In my first blog post concerning my upcoming study in Japan, I investigated two possible host universities. Both are similar in that they offered courses in English, are private institutions in Tokyo, and are both UOW partner universities. Without any prior knowledge or any past students’ reports to assist me, I utilised the web to decide between the two and ultimately make a decision that I will be living with for the next year.
I had anticipated that it would be an easy task, given Japan’s affinity for technology and their perceived fondness for foreigners; however, I found that their websites were difficult to navigate and hard to understand. It’s off-putting for a hopeful exchange student to encounter such barriers, but my experience has led me to a few epiphanies as to why this may be the case.
Japan is the most monoethnic country in the world. With 98.5% of its population being native Japanese, the country is well-versed in engaging within its own culture. It’s also seeing an increase in inbound tourism from Westerners, suggesting that it is deft at inter-culturally communicating with the West. In fact, Japan has been forced to double its tourism target after surpassing its original yearly goal of 20 million in 2015, five years ahead of schedule.
I have visited Tokyo and Kyoto twice before, giving me an eyewitness account of Japan’s attitude towards foreigners. Travelling as a blonde-haired, tall white woman, I often felt as though I was an oddity to the Japanese. I have been approached by schoolchildren wanting to practice their English, used as a handhold on public trains, and had strangers approach me and ask for a photo with me. Combining my experiences with research allows me to craft a layered autoethnographic account of Japan’s attitude towards foreigners, and so far it’s clear from my experiences that the Japanese have a fascination with Westerners. This led me to anticipate that their universities would be encouraging foreign students to attend.
In addition to this, the Australian government has stated that Japan is working with Australia to increase and strengthen connections through university exchange, and the countries have committed to “doubling the number of international students in Japan by 2020“. This includes 475 formal partnerships across both countries, with 70% offering student exchange and 60% offering research collaboration. It’s news to me; it’s clear that my experience does not match this supposed reality.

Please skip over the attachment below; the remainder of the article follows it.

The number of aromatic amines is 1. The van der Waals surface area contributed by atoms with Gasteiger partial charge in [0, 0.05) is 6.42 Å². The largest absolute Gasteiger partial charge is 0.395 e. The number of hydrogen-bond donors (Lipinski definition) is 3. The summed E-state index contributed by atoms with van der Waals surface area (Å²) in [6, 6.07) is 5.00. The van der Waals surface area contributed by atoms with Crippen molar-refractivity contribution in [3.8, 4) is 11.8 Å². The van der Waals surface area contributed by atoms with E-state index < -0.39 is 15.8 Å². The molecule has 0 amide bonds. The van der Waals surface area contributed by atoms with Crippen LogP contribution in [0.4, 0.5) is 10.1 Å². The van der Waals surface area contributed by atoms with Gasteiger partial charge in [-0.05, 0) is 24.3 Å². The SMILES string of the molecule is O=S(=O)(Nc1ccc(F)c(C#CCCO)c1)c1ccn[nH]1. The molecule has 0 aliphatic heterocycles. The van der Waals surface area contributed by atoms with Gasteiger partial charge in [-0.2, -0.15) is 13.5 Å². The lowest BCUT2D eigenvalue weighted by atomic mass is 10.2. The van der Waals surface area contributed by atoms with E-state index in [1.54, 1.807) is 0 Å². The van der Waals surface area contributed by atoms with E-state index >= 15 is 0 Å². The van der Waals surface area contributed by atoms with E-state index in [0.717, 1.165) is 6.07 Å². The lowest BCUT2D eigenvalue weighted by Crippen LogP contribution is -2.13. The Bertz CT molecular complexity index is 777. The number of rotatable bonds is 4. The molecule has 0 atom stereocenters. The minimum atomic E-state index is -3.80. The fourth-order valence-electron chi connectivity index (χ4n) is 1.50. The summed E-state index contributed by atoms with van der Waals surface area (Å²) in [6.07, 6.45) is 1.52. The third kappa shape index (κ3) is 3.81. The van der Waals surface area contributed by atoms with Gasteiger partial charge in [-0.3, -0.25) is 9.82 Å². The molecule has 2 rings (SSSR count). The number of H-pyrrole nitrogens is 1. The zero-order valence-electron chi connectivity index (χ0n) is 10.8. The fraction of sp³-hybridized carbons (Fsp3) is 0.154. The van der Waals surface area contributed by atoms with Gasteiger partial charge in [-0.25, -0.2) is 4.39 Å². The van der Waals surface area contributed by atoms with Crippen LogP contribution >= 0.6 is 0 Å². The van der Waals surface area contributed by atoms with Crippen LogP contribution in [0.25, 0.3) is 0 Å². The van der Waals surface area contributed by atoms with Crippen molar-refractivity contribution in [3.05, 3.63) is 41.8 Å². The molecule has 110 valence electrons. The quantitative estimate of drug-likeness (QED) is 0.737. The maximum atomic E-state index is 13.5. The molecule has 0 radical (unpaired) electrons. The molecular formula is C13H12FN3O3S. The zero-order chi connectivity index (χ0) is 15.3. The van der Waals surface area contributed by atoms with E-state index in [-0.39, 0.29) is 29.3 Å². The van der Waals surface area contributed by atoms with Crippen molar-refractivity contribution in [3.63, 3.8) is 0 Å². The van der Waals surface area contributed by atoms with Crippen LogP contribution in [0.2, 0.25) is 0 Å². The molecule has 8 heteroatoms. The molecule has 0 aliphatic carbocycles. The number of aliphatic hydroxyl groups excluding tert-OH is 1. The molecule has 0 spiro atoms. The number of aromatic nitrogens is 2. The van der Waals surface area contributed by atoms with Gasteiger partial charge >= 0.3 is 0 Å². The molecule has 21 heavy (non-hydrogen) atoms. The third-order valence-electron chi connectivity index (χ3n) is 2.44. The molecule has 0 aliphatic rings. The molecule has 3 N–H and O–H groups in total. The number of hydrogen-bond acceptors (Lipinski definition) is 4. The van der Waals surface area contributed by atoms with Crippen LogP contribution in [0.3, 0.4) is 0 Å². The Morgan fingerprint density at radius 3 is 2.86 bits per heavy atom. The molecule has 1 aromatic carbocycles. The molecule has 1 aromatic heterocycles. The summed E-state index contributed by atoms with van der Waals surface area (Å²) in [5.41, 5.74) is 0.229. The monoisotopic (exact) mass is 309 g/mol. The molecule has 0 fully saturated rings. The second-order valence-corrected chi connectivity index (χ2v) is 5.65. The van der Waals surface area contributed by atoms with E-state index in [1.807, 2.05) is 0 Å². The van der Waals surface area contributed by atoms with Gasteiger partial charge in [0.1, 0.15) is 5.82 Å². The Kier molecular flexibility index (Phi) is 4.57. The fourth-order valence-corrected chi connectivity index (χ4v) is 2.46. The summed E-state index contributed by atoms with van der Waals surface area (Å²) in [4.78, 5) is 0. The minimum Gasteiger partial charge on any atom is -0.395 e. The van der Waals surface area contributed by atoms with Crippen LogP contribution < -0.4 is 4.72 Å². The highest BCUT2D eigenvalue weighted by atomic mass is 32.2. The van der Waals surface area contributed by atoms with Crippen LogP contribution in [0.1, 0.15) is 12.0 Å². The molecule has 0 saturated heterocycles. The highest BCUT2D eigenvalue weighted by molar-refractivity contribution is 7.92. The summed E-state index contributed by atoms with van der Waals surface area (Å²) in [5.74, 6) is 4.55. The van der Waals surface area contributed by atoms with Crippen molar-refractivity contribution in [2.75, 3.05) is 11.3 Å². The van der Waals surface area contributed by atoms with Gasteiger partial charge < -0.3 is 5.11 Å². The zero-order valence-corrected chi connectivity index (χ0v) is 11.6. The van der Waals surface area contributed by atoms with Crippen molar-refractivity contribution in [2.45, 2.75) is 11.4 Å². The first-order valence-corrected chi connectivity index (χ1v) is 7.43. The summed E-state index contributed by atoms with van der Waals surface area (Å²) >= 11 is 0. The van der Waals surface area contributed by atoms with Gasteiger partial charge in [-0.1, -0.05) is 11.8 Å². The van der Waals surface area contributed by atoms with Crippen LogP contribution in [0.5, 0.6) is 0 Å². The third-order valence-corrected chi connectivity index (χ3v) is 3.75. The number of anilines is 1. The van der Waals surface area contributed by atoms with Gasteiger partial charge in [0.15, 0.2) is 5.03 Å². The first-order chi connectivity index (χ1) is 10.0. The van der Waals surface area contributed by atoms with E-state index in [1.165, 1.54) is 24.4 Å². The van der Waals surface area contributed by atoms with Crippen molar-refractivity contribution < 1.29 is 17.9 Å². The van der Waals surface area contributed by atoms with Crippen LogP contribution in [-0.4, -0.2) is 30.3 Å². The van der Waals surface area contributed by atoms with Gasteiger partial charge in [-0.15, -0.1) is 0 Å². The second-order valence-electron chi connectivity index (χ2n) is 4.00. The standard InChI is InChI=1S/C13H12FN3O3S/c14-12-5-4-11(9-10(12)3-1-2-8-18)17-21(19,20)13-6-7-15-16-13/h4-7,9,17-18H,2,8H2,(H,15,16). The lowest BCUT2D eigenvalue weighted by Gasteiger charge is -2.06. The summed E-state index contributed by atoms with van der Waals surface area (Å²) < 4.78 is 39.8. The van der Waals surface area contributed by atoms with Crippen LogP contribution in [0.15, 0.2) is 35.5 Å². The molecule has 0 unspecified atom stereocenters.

Why, then, was it my experience that these institutions were not catering to their foreign audience? It seems that in terms of further study, the Japanese struggle to understand how to cater to foreign exchange students, regardless of whether they are interested in engaging or not. This epiphany is supported by the digital presence of both Asian unis, both of which leave much to be desired.
My first thoughts upon entering the Sophia University website was disappointment. Compared to the UOW website, I found that the uni’s exchange homepage was unnecessarily complex and difficult to navigate… It is not approachable for foreigners and does not make the application process easy.
Without a level of fluency in Japanese, I was relying on the website’s translated version in making my decisions, and there was much left to be desired. For example, in order to choose English subjects at Sophia University, I had to manually scroll through a 123-page document without a search function – tedious and inaccesible, to say the least. Although J. F. Oberlin’s website was easier to navigate, I still felt as though the English translation had been overly simplified, and its grammar indicated that no native English speaker had been consulted during the translation process.
It’s possible that much of the information I needed was lost in translation, as it were. I am what is known as a “digital native” – as coined by Mark Prensky, it means I can deftly interact with all cultures across the globe from the palm of my hand. However, that isn’t to say I can effortlessly transcend all barriers; despite our cultures being technologically similar, language barriers can hinder communications when the written word is all we have to rely upon.
Research, however, suggests that it may be a deeper cultural issue than a simple language barrier. It seems that while Westerners may be culturally accepted as tourists, they remain isolated when they take the step into semi-permanent residency. This epiphany comes as I examine my ethnographic experience with these 日本の大学 (Japanese universities) and their websites – my research has opened up a new understanding of the acceptance of foreigners in Japan. Often referred to as the ‘Gaijin Complex‘, it seems that foreigners are separated by cultural barriers that are so deeply ingrained in Japanese society that they can be seen as xenophobic. One in three foreigners residing in Japan have stated that they have been discriminated against based on their race, indicating that Japan’s mono-ethnicity could be harming their global intercultural relationships.
Even though Japanese society is trying to focus on globalization and internationalization, it is still a very closed society. As a result Japanese people experience mixed feelings of envy, admiration, suspicion and uncertainty when interacting with foreigners. This uncertainty when dealing with foreigners can sometimes be viewed as racism.
– Yumi Nakata, The Gaijin Complex
It’s a relief to see that my experience aligns with the research and experiences of others. As Ellis states, our memories may be viewed through culture-tinted glasses, and that “we recognize that people who have experienced the “same” event often tell different stories about what happened” (Ellis, 2011). The ‘Gaijin Complex’ is an issue that goes beyond that of universities and exchange students, and my personal involvement in this complex issue will drive me to investigate further.
See hyperlinks for references.